Since 2016, Barcelona's acclaimed "superblocks" have helped transform neighborhoods by redirecting automobile traffic and creating new open space for pedestrians and cyclists. They soon could be coming to a neighborhood near you.

This week, the L.A. City Council voted to move forward with a the "Park Block" pilot program, which was proposed last year by 14th District Councilmember Kevin de León.

“Other parts of the world are demonstrating that big cities can be pedestrian-centric, by using portions of streets in neighborhoods for residents to make it their own and expand open space, give kids more room to play, and allow cyclists safer passage on neighborhood streets,” said de León in a news release in August 2022. “It’s time for Los Angeles to be a leader in the United States by proving big American cities built around car-centric infrastructure can transform into liveable cities.”

According to a report from the City Council's Transportation Committee, the program works by reconfiguring vehicle circulation to eliminate "cut-through" traffic. This in turn allows for up to 70 percent of a street surface area and intersections to be reclaimed as usable public space.

The report indicates that neighborhoods in Barcelona which have embraced the superblocks, or superilles, have shown drops in noise and air pollution, while the edges of the study have not seen significant increase in traffic congestion.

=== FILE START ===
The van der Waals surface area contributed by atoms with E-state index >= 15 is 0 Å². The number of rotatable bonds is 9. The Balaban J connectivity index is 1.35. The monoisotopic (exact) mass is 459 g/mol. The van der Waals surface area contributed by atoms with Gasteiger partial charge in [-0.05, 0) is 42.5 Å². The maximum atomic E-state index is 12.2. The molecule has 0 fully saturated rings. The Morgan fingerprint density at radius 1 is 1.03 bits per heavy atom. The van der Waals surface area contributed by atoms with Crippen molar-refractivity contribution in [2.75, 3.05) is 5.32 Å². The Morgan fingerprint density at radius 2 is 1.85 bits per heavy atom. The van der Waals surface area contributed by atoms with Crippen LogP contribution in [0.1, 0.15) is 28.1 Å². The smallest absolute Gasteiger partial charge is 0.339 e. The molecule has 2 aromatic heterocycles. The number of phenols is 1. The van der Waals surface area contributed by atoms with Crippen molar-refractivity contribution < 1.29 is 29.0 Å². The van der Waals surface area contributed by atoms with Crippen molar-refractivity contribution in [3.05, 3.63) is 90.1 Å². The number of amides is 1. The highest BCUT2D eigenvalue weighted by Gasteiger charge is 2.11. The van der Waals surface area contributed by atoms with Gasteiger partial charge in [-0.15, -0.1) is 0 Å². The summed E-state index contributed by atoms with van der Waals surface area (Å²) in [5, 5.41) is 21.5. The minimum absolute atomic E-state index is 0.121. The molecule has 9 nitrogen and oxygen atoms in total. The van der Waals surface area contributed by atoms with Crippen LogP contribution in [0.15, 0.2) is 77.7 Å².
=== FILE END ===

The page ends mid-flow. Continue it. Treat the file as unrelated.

"[Park Blocks] can create instant public open space with substantial shade, outdoor recreation, greening and storm water capture in communities desperate for parks," states the report. "And they can be accomplished using participatory and customized public processes."

The Council vote now directs the L.A. Department of Transportation to identify a location for the first Park Block somewhere in the 14th Council District, which includes neighborhoods such as Downtown, Boyle Heights, and Eagle Rock. The Department is also directed to develop a public participation and application process for future Park Blocks, with priority given to neighborhoods with high incidents of vehicle collisions and low access to open space. The Department is also tasked with reporting back on what funding and staffing is necessary to implement a citywide program.

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